Driving Change with SAC

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Driving Change with SAC 

The Little Mermaid in Copenhagen harbour photo Rasmus Flindt Pedersen.jpgIWTO’s engagement with the Sustainable Apparel Coalition (SAC) proves more important than ever as SAC makes moves to work more closely with European policy initiatives, according to plans presented at the 2016 SAC full membership meeting held 8-10 May in Copenhagen, Denmark.

SAC will seek to position its Higg Index, a standardized supply chain benchmarking tool, as “a primary point of reference” for government regulations and standards such as the EU’s Product Environmental Footprint (PEF) and Garment Initiative. IWTO, a SAC member since 2012, contributes to SAC’s task teams and engages in the technical development of the Higg Index where wool is affected. Representing IWTO, Professor Beverley Henry (outgoing Chair of the Sustainable Practices Working Group LCA TAG), Kjersti Kevisth (SPWG Member) and David Maslen (SPWG LCA TAG Observer) were among the 400 delegates attending. SAC has approximately 170 members representing 40% of the apparel and footwear industry, coming from every segment of fashion, manufacturing and retail, as well as trade organisations such as IWTO and NGOs, academic research groups, and sustainability service providers.

SAC’s primary goal is to move the global apparel and footwear industry towards greater sustainability, primarily through use of its Higg Index. As a SAC member, IWTO participates in the development of the Higg as it relates to wool, as well as other key task teams. 

“It is important that IWTO maintains a presence in the sustainability area to raise awareness of the unique properties of wool and accounting issues for animal fibres that make it difficult to be represented fairly by rules set up for ‘industrial’ fibres derived from fossil fuels or plant-based fibres,” reports IWTO LCA TAG chair Beverley Henry. “In order to ensure that wool is not disadvantaged by the assessment of sustainability for apparel and footwear it is important to have input to the development of accounting criteria and to the Higg Index specifically.” While this does take time and commitment, this work is particularly important, and its influence may well extend to other interest groups such as Made-By, Associate Professor Henry noted.


Achievements for Wool

IWTO representatives have made regular input to the ongoing development of the Higg Index’s treatment of wool.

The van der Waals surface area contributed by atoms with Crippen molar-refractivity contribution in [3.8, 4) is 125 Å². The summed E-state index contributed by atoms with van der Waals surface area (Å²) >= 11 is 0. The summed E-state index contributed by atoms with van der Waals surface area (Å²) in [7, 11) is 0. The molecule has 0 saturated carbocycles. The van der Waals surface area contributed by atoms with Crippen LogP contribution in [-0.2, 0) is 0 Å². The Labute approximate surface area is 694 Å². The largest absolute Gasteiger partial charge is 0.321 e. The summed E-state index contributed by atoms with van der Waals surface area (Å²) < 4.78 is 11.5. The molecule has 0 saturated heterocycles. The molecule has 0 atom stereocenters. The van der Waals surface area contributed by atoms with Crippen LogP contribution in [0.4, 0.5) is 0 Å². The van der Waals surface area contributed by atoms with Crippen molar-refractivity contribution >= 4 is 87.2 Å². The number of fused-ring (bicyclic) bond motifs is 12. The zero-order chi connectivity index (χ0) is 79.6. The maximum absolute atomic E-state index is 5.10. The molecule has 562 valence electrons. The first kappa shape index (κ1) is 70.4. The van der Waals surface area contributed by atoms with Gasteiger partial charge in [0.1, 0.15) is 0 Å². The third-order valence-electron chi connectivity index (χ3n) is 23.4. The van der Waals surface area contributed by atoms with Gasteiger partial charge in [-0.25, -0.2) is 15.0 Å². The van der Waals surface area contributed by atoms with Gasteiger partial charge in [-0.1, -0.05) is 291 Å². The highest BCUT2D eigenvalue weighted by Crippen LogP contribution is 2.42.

Achievements include

- New wool LCA data have been included in the Higg Index databases

- Improved LCA for wool (the Higg allows for a biophysical allocation method, as recommended by IWTO LAC TAG research – more about this here)

- Stages of use, reuse and recycling will now be included in the Higg Index – an advance from one year ago when the Index’s accounting stopped at the retail shelf

- SAC now recognizes that it needs to address the unfair scoring of wool and other natural fibres for indicators such as land use

- SAC is starting to recognise that qualitative indicators describing positive sustainability values are needed – how products and materials contribute to good things like biodiversity, land management, and biodegradability

- The SAC Materials data library is now likely to be expanded to include knitted wool textiles – until now, the database was restricted to wovens


Transparency is Coming

SAC also announced plans to roll out a “Higg transparency” plan later this year, with the aim of making Higg information transparent to consumer and stakeholders, on a voluntary basis, by 2020. Participating in the task team workshop on Communication and Transparency, IWTO representative Kjersti Kviseth noted a strong interest among several brands for more information on how materials can make positive contributions in areas such as biodiversity and land management. Areas like these, Ms Kviseth notes, are not directly covered by the single scores of the Higg Index, and may be favourable to wool and natural fibres.

How Sustainable is Your Outfit, infographic made by Anthesis Group Partner of SAC, Sustainable Apparel Coalition

Unleashing the Designers

Design thinking as a driving force for sustainability and change was another key takeaway – a message that was underscored atPlanet Textiles and the Copenhagen Fashion Summit which followed the SAC meeting. “Unleash the designers – design is the most powerful tool for sustainability,” said Hannah Jones, Vice President of Sustainable Business & Innovation at Nike, speaking at the CFS. Livia Firth, Creative Director of Eco-Age and founder of the Green Carpet Challenge, also speaking at the fashion summit, pushed for change in fashion’s current business model: producing huge volumes of clothes in incredibly fast cycles and very, very cheaply.

“Nothing will ever change if the business model of fast fashion stays as it is,” Ms Firth said.

“In light of the circular economy, design thinking is a must,” notes Ms Kviseth. Education about fibre choice, about wool and about how the Higg works, could emerge as another important area of work for IWTO.

For more information on IWTO’s work in the sustainability of wool, click here

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